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hiccup

or hic-cough

[hik-uhp, -uh p]
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noun
  1. a quick, involuntary inhalation that follows a spasm of the diaphragm and is suddenly checked by closure of the glottis, producing a short, relatively sharp sound.
  2. Usually hiccups. the condition of having such spasms: She got the hiccups just as she began to speak.
  3. Informal. a minor difficulty, interruption, setback, etc.: a hiccup in the stock market.
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verb (used without object), hic·cuped or hic·cupped, hic·cup·ing or hic·cup·ping.
  1. to make the sound of a hiccup: The motor hiccuped as it started.
  2. to have the hiccups.
  3. Informal. to experience a temporary decline, setback, interruption, etc.: There was general alarm when the economy hiccuped.
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Origin of hiccup

1570–80; alteration of hocket, hickock, equivalent to hic + -ock; akin to Low German hick hiccup; see hocket
Dictionary.com Unabridged Based on the Random House Unabridged Dictionary, © Random House, Inc. 2018

Related Words for hiccup

singultus, hiccough

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British Dictionary definitions for hiccup

hiccup

hiccough

noun
  1. a spasm of the diaphragm producing a sudden breathing in followed by a closing of the glottis, resulting in a sharp soundTechnical name: singultus
  2. the state or condition of having such spasms
  3. informal a minor difficulty or problem
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verb -cups, -cuping, -cuped, -cups, -cupping, -cupped, -coughs, -coughing or -coughed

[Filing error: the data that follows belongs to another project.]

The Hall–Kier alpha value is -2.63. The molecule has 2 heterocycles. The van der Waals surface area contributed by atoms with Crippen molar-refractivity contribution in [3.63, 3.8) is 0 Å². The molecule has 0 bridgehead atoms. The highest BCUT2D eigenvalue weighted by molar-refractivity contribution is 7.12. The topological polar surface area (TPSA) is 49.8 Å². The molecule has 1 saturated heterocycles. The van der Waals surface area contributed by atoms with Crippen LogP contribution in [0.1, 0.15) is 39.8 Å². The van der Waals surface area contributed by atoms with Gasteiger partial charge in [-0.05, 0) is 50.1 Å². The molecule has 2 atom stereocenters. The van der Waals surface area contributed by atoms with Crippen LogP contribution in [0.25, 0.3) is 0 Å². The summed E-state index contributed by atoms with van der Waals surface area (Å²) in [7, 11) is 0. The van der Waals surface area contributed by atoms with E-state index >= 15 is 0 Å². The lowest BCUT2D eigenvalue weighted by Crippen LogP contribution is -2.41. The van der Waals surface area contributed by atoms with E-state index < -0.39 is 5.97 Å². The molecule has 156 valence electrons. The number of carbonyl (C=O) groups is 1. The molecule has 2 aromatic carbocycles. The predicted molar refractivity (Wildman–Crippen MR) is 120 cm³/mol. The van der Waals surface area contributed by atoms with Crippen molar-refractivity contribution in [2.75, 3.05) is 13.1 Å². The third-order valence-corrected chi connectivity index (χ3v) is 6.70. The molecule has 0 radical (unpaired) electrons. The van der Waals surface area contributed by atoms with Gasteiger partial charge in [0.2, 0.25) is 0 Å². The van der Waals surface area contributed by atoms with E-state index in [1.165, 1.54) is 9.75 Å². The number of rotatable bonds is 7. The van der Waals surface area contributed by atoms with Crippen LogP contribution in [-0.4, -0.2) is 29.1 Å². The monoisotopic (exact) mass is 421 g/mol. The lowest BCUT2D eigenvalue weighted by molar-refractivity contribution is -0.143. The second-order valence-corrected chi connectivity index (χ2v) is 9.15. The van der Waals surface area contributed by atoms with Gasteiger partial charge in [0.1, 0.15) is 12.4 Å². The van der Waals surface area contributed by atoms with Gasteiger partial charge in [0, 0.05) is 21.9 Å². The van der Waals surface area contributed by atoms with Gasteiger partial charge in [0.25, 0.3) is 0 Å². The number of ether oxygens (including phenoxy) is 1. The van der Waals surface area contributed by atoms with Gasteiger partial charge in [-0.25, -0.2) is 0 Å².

1. (intr) to make a hiccup or hiccups
  2. (tr) to utter with a hiccup or hiccups
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Word Origin for hiccup

C16: of imitative origin
Collins English Dictionary - Complete & Unabridged 2012 Digital Edition © William Collins Sons & Co. Ltd. 1979, 1986 © HarperCollins Publishers 1998, 2000, 2003, 2005, 2006, 2007, 2009, 2012

Word Origin and History for hiccup

n.

1570s, hickop, earlier hicket, hyckock, "a word meant to imitate the sound produced by the convulsion of the diaphragm" [Abram Smythe Farmer, "Folk-Etymology," London, 1882]. Cf. French hoquet, Danish hikke, etc. Modern spelling first recorded 1788; An Old English word for it was ælfsogoða, so called because hiccups were thought to be caused by elves.

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v.

1580s; see hiccup (n.).

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Online Etymology Dictionary, © 2010 Douglas Harper

hiccup in Medicine

hiccup

n.
  1. A spasm of the diaphragm causing sudden inhalation interrupted by spasmodic closure of the glottis, producing a characteristic noise.
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Related formshiccup null v.
The American Heritage® Stedman's Medical Dictionary Copyright © 2002, 2001, 1995 by Houghton Mifflin Company. Published by Houghton Mifflin Company.